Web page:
Fertility Options: An Introduction

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For couples facing a diagnosis of infertility, the array of options can be staggering. Not only are you trying to deal with a maelstrom of emotions, you’re faced with technologies, costs, and possible drug regimens that could confuse the best of us. The purpose of this article is to introduce you to some of the options available to have a child. Although childlessness is an option, that will be dealt with in a separate article.

One of the first but often ignored decisions to consider is whether or not you want to actually carry and give birth to a child, or do you simply want a child?

For those who may not be as concerned with the personal experience of pregnancy, adoption and third party surrogacy both present themselves. A wide selection of adoption programs now exists, depending on whether you would like to adopt a baby, an older child, or a child from overseas. Costs will also vary widely according to the program, as will the selection criteria.

Surrogacy may involve someone carrying a child that is genetically yours (in instances where a woman has problems carrying a fetus to term), or a child that is the result of a donor. As with adoption, costs and legal restrictions vary according to state and situation so be sure to do your research.

For many women though, the desire to experience pregnancy itself means that they wish to consider one or more of the multiple technologies now available. Perhaps the first method tried by many couples is the use of fertility drugs such as Clomid. These drugs are designed to hyperstimulate the ovaries, with the intended result being that more eggs are released, thus increasing chances of fertilization. Fertility drugs may be orally administered or injected. Side-effects vary to nonexistent to severe bloating and nausea.

The use of donor sperm or eggs is always an option, depending upon a couple’s desire to experience pregnancy versus the desire to carry a child that is one’s own genetically. Egg donation is now widely practiced. The donor eggs are matched with the sperm in a lab, implanted and closely monitored to see if successful, and thus a pregnancy will result.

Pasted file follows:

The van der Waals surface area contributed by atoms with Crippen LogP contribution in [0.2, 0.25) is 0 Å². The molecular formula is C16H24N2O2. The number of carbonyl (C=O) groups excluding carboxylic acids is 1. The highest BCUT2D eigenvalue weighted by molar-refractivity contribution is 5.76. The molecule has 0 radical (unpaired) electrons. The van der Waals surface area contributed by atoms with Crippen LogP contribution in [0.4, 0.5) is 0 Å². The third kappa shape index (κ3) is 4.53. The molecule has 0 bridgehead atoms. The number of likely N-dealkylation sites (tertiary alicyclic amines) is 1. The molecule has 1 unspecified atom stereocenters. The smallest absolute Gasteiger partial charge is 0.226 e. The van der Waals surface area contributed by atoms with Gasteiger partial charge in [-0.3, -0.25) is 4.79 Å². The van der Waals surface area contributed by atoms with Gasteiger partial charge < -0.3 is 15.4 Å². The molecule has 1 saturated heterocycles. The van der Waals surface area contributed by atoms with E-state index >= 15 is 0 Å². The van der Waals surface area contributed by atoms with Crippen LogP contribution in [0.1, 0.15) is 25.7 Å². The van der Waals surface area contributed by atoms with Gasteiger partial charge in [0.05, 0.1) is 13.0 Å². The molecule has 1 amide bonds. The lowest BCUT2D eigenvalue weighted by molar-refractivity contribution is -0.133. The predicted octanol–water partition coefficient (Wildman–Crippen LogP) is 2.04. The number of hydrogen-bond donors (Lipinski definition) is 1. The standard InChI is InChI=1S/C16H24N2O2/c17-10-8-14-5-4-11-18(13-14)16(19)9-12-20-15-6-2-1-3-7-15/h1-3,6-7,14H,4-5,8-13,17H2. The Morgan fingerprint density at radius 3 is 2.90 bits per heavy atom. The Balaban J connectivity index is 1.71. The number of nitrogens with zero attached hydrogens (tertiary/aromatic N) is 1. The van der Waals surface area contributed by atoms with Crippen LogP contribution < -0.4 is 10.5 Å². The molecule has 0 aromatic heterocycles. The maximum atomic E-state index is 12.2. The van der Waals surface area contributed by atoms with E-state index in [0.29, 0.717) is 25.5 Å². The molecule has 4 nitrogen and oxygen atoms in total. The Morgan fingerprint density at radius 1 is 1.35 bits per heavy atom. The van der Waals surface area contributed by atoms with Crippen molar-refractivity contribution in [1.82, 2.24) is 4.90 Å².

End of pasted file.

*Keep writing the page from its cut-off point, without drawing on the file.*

Obviously, laboratories play an increasingly significant role in the pursuit of a modern pregnancy, as is evidenced by the use of IVF (In-Vitro Fertilization), ZIFT (Zygote Intra-Fallopian Transfer), and GIFT (Gamete Intra-Fallopian Transfer). Which of these processes will be used depends upon the functionality of the woman’s own reproductive system and the advice of a medical specialist.

None of these options can be discussed at great length within this short article. However, this should give you a cursory idea of just some of the options available to you. As always, your best bet is to discuss your options with a medical professional, your partner, and any other support networks before you make your choice. Research, research, research, and the best of luck!


Fiona Young-Brown is a Life Coach, specializing in guiding women and couples through the emotional rollercoaster of infertility. She has carried out extensive graduate research into the personal fertility experience, and can provide a supportive, outsider perspective. For further information, visit her at http://www.fionayoungbrown.com.

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